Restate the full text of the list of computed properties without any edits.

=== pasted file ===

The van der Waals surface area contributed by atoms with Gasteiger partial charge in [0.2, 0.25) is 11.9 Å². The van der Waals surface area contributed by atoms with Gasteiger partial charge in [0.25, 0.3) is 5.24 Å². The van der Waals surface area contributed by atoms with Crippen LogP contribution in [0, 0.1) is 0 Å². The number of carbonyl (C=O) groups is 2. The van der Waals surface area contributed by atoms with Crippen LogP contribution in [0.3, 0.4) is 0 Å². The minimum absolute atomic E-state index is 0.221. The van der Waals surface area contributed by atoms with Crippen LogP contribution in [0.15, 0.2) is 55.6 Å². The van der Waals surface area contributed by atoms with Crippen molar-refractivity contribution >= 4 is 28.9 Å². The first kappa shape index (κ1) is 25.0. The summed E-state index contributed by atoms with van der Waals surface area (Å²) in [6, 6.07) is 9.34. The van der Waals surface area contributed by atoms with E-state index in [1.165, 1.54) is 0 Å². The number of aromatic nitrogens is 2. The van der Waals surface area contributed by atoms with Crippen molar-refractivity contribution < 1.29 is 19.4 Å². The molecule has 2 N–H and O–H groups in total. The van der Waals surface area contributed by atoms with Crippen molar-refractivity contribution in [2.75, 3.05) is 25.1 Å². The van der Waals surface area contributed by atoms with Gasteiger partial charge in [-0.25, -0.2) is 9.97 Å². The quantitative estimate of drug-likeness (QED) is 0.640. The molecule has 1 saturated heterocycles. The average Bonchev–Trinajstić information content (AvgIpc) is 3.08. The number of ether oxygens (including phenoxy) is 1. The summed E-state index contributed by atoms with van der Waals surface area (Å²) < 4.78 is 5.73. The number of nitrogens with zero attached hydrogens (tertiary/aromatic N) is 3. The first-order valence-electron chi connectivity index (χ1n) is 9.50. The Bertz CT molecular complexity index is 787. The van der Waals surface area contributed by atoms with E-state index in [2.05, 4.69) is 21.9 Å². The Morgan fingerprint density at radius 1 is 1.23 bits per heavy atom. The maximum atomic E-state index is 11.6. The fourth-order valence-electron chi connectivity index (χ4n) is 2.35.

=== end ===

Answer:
The van der Waals surface area contributed by atoms with Gasteiger partial charge in [0.2, 0.25) is 11.9 Å². The van der Waals surface area contributed by atoms with Gasteiger partial charge in [0.25, 0.3) is 5.24 Å². The van der Waals surface area contributed by atoms with Crippen LogP contribution in [0, 0.1) is 0 Å². The number of carbonyl (C=O) groups is 2. The van der Waals surface area contributed by atoms with Crippen LogP contribution in [0.3, 0.4) is 0 Å². The minimum absolute atomic E-state index is 0.221. The van der Waals surface area contributed by atoms with Crippen LogP contribution in [0.15, 0.2) is 55.6 Å². The van der Waals surface area contributed by atoms with Crippen molar-refractivity contribution >= 4 is 28.9 Å². The first kappa shape index (κ1) is 25.0. The summed E-state index contributed by atoms with van der Waals surface area (Å²) in [6, 6.07) is 9.34. The van der Waals surface area contributed by atoms with E-state index in [1.165, 1.54) is 0 Å². The number of aromatic nitrogens is 2. The van der Waals surface area contributed by atoms with Crippen molar-refractivity contribution < 1.29 is 19.4 Å². The molecule has 2 N–H and O–H groups in total. The van der Waals surface area contributed by atoms with Crippen molar-refractivity contribution in [2.75, 3.05) is 25.1 Å². The van der Waals surface area contributed by atoms with Gasteiger partial charge in [-0.25, -0.2) is 9.97 Å². The quantitative estimate of drug-likeness (QED) is 0.640. The molecule has 1 saturated heterocycles. The average Bonchev–Trinajstić information content (AvgIpc) is 3.08. The number of ether oxygens (including phenoxy) is 1. The summed E-state index contributed by atoms with van der Waals surface area (Å²) < 4.78 is 5.73. The number of nitrogens with zero attached hydrogens (tertiary/aromatic N) is 3. The first-order valence-electron chi connectivity index (χ1n) is 9.50. The Bertz CT molecular complexity index is 787. The van der Waals surface area contributed by atoms with E-state index in [2.05, 4.69) is 21.9 Å². The Morgan fingerprint density at radius 1 is 1.23 bits per heavy atom. The maximum atomic E-state index is 11.6. The fourth-order valence-electron chi connectivity index (χ4n) is 2.35.